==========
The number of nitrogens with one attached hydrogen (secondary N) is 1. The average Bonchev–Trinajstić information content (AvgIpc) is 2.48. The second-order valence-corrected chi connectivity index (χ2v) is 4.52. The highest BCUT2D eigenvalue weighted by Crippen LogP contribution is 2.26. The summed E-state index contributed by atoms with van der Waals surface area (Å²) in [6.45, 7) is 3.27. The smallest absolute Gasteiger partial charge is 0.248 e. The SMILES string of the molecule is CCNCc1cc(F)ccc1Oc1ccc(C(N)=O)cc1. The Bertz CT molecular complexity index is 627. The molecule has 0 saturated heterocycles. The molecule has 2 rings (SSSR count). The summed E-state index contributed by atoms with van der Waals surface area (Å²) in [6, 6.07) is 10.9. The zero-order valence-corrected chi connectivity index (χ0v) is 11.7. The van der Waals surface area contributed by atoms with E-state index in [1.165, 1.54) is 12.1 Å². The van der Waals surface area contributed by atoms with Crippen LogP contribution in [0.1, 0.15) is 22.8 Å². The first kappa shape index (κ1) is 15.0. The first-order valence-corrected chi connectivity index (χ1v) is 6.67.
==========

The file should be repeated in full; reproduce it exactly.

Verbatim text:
The number of nitrogens with one attached hydrogen (secondary N) is 1. The average Bonchev–Trinajstić information content (AvgIpc) is 2.48. The second-order valence-corrected chi connectivity index (χ2v) is 4.52. The highest BCUT2D eigenvalue weighted by Crippen LogP contribution is 2.26. The summed E-state index contributed by atoms with van der Waals surface area (Å²) in [6.45, 7) is 3.27. The smallest absolute Gasteiger partial charge is 0.248 e. The SMILES string of the molecule is CCNCc1cc(F)ccc1Oc1ccc(C(N)=O)cc1. The Bertz CT molecular complexity index is 627. The molecule has 0 saturated heterocycles. The molecule has 2 rings (SSSR count). The summed E-state index contributed by atoms with van der Waals surface area (Å²) in [6, 6.07) is 10.9. The zero-order valence-corrected chi connectivity index (χ0v) is 11.7. The van der Waals surface area contributed by atoms with E-state index in [1.165, 1.54) is 12.1 Å². The van der Waals surface area contributed by atoms with Crippen LogP contribution in [0.1, 0.15) is 22.8 Å². The first kappa shape index (κ1) is 15.0. The first-order valence-corrected chi connectivity index (χ1v) is 6.67.